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Thursday, January 31, 2008

Unfamiliar Kitchens

It's a no-brainer. Someone in San Francisco offers you a six-week project...beginning in January and stretching through the worst of a Chicago winter and you say yes. Enthusiastically. Eagerly. You pack all your normal person clothes, oh and maybe a raincoat. No parkas. No long underwear. No ten-pound snow boots and big, silly-looking hats. You leave those behind. Give the husband and dog a kiss. Then zip out to the airport and get on that plane--fast. Before the next snow storm rolls in.

So there you have it. I'm in San Francisco for the next month or so. Living in a short-term rental and you all probably know what that means. Most people have experienced The Unfamiliar Kitchen at one time or another. It could be a beach house, a cabin in the woods or even the home of a friend or family member. You open drawer after drawer, hunting for utensils. You wish the cheese grater was more like the one you have at home. You use a wine glass as a measuring cup
(a trick I saw once on Naked Chef).

The kitchen here is, umm, let's say it's interesting. Kind of vintage. A linoleum floor and an old kitchen sink unit, like maybe from the 50s, with built-in metal drawers and cabinets on one side of the room. On the other, a gigantic Viking range, with an enormous hood. I can grill french toast for twelve, if I should feel the need to do so. The pots are in sad shape. The largest (missing a handle) and a smallish, sort-of-non-stick omelette pan are the ones I am using the most.

Which brings me to the sort of cooking one does in situations such as this. It requires, an adjustment. Omelettes. Yes. Pastas, yes. Salads. Yes. Easy sautes. Yes. Baking? Not gonna happen. (No mixer! No Silpats!)
Soups. Eh, I'm guessing no. Now, grilling would be a big yes, but, alas, I have no grill.

There's something freeing in a way about all this. I don't have my bookshelves full of cookbooks to cling to, so it's really about the ingredients. Eating at home has been simplified. (And for balance, I have all those amazing San Francisco restaurants out there, waiting to be experienced!)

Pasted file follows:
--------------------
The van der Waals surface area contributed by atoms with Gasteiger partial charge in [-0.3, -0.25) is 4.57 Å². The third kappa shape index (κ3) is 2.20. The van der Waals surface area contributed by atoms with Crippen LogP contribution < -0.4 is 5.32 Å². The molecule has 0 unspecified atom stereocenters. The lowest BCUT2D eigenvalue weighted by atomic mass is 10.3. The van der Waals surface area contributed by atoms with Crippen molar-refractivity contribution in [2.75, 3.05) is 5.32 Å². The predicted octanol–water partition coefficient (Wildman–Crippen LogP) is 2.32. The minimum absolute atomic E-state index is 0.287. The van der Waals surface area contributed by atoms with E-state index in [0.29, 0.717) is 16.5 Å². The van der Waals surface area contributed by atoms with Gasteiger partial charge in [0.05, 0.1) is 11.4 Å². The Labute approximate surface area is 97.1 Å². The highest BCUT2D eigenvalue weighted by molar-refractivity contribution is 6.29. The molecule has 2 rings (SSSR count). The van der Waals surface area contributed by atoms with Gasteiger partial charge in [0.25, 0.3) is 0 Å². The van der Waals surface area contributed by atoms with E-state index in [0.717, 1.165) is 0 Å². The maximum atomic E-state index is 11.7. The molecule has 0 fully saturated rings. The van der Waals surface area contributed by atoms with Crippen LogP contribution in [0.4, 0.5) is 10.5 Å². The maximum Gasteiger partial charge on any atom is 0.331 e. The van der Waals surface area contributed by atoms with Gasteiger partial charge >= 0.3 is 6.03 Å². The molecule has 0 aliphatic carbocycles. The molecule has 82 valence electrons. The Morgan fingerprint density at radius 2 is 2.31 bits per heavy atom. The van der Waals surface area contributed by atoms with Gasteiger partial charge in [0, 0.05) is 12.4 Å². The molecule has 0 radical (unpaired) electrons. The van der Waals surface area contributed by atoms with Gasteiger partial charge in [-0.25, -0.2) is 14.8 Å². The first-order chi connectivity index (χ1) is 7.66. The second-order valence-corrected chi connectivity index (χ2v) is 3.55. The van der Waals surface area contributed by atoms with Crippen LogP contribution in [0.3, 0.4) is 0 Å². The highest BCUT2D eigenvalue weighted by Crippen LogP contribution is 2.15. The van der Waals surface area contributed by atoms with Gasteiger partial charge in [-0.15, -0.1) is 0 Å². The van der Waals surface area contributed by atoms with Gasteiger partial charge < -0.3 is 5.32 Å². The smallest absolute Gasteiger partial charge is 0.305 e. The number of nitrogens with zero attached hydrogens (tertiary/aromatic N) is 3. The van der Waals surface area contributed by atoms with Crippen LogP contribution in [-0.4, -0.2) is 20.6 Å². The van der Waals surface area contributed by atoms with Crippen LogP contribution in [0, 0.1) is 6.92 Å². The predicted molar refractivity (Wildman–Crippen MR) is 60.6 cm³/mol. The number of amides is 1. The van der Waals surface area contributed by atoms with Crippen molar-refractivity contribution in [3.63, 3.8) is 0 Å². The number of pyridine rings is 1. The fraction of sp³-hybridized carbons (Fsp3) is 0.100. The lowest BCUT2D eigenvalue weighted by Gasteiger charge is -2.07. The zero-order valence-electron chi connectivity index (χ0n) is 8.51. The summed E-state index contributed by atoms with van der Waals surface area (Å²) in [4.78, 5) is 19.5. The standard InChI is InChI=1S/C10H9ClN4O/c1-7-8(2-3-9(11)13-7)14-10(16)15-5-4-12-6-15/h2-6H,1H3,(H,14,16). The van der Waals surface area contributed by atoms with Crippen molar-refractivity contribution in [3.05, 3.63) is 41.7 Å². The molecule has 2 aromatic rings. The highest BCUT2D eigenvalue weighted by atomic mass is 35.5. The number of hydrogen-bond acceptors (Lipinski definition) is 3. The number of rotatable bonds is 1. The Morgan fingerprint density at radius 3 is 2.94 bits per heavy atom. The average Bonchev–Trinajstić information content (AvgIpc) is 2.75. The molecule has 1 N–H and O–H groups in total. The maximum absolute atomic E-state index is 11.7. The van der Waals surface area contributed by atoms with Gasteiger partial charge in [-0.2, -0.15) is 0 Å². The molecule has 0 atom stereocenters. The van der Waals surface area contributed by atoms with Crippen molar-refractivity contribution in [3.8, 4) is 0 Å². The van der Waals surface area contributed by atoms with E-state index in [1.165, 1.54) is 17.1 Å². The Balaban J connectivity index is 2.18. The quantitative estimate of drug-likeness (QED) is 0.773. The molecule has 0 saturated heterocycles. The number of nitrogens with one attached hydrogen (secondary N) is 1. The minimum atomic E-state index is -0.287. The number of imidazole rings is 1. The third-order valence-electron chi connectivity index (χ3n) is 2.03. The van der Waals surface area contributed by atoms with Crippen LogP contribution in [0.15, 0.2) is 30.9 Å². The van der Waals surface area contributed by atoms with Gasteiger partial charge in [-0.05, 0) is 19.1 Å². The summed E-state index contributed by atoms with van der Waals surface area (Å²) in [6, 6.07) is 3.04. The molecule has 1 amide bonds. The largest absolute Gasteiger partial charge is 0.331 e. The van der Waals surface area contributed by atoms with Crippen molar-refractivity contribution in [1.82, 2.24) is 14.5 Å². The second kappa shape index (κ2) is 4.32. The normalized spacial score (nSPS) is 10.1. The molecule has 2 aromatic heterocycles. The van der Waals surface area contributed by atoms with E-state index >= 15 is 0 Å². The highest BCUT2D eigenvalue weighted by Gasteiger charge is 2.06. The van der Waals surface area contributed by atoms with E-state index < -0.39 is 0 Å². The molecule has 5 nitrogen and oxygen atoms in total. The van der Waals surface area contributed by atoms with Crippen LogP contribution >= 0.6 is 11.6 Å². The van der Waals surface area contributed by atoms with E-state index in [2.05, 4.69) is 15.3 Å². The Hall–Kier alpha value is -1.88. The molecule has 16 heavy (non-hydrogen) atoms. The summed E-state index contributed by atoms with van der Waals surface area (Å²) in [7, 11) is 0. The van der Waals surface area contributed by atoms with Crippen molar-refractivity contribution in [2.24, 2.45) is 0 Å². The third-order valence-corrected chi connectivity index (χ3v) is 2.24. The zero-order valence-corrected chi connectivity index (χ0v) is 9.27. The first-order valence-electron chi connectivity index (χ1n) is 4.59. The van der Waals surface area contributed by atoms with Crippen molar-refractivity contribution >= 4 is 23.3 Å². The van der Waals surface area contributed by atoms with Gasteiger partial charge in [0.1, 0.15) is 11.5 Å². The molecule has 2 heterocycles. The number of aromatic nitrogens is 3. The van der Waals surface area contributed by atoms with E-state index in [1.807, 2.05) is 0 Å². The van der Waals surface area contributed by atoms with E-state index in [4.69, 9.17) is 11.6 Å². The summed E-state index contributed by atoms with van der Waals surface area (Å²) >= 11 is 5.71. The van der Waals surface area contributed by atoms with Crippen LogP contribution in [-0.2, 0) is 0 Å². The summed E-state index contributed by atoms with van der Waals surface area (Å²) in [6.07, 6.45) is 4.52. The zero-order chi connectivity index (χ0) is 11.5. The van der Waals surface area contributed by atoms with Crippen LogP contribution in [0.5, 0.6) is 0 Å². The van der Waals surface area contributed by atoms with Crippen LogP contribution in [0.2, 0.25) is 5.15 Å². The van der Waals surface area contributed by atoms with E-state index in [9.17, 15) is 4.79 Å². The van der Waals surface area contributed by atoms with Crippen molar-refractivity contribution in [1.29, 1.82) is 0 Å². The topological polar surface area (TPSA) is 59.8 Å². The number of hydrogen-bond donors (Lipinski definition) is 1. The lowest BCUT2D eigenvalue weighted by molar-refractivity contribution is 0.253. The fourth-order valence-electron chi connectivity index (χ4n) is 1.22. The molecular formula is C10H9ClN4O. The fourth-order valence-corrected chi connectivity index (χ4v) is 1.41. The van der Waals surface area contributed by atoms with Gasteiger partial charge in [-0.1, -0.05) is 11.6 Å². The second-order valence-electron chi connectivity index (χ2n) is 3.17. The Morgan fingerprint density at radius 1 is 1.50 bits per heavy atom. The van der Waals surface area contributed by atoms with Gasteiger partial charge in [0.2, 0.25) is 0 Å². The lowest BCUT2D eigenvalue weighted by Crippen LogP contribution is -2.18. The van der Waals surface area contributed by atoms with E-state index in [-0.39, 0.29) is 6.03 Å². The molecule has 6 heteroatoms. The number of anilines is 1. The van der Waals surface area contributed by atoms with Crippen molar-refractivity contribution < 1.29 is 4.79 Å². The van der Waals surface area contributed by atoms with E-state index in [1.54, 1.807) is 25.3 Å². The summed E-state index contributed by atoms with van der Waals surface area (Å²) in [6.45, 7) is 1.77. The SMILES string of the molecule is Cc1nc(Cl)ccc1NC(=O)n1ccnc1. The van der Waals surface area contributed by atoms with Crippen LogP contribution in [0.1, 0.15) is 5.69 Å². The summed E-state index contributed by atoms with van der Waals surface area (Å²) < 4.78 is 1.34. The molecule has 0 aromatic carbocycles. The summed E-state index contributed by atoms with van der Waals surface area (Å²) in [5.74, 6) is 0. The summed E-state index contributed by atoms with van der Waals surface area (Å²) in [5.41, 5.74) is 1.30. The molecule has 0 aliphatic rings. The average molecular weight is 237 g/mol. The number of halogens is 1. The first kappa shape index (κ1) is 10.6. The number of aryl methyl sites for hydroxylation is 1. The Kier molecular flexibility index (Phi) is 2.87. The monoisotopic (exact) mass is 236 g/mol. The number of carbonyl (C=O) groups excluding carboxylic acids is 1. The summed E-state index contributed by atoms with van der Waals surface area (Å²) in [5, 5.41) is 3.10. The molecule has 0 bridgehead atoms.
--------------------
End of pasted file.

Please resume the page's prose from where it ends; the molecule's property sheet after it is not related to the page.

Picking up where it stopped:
So, the plan? Ask myself, "What do you feel like eating?" Then, cook it and embellish very little.

I feel more confident saying all this now that I stopped at Bed, Bath & Beyond last night and bought:

two Riedel "O" glasses (The wineglasses in the cupboard here bear winery logos. Call me weird, but I find this cheesy.)
a bamboo cutting board
a serrated, no-sharpening-required knife
a set of my favorite OXO tongs. (Quite possibly the most useful tool in any kitchen.)

I plan to make an egg salad one evening and I'll let you know when I do. It's an underrated meal.

Tonight, I made one of my favorite salads ever. And it's mainly because I stumbled across some pre-cooked, peeled beets at Trader Joe's. When I make this at home, I wrap fresh beets in foil, and then roast for an hour or so, before cooling and peeling and tossing with the rest of the ingredients. But here were some beets, ready to go! (Why are the Trader Joe's out here SO much better than at home? A mystery...) Combined with some crumbled goat cheese and toasted walnuts tossed with a mix of arugula and spinach in a balsamic vinaigrette-- this made me feel pretty happy after a long day. And, it was an absolute snap to put together. There's nothing like the nutty, toasty fragrance of walnuts in the oven to make one feel at home.

Roasted Beet and Goat Cheese Salad
serves 1

2-3 tiny beets, sliced or diced
3 tablespoons crumbled goat cheese
1, or 2 handfuls toasted walnuts (toast in oven for 10 minutes or so at 375 degrees)
large handful of washed baby arugula
large handful of washed baby spinach

Balsamic vinaigrette--your favorite brand

Arrange greens on a plate. Sprinkle with walnuts, goat cheese and beets.
Dress with the vinaigrette.

Wednesday, January 16, 2008

The Depths of Winter

A couple summers ago, my brother gave me a small, potted olive tree for my birthday. It was August. The tree basked in the warm breezes and bright sunshine. Olives appeared. Those gorgeous silvery-green leaves sprouted. Life was good.

Winter arrived and the tree suffered. The leaves fell off. For a plant, it looked unhappy. Instructions that came with the tree directed me to find a “sunny” spot for "Olive". Additional web browsing revealed the tree needed a minimum of six hours, (yikes!! SIX HOURS?) of direct sunshine. Listen here, people! Chicago, in January, simply cannot deliver this. Darkness prevails. An impervious, gray cloud cover stays positioned over the city and days, no weeks, can pass without a single glimpse of sun. Our retired neighbors flee…some to Mexico, some to Florida. Sitting on the bus, surrounded by weary gray people bundled to their ears, makes me feel I’m part of a Hopper painting.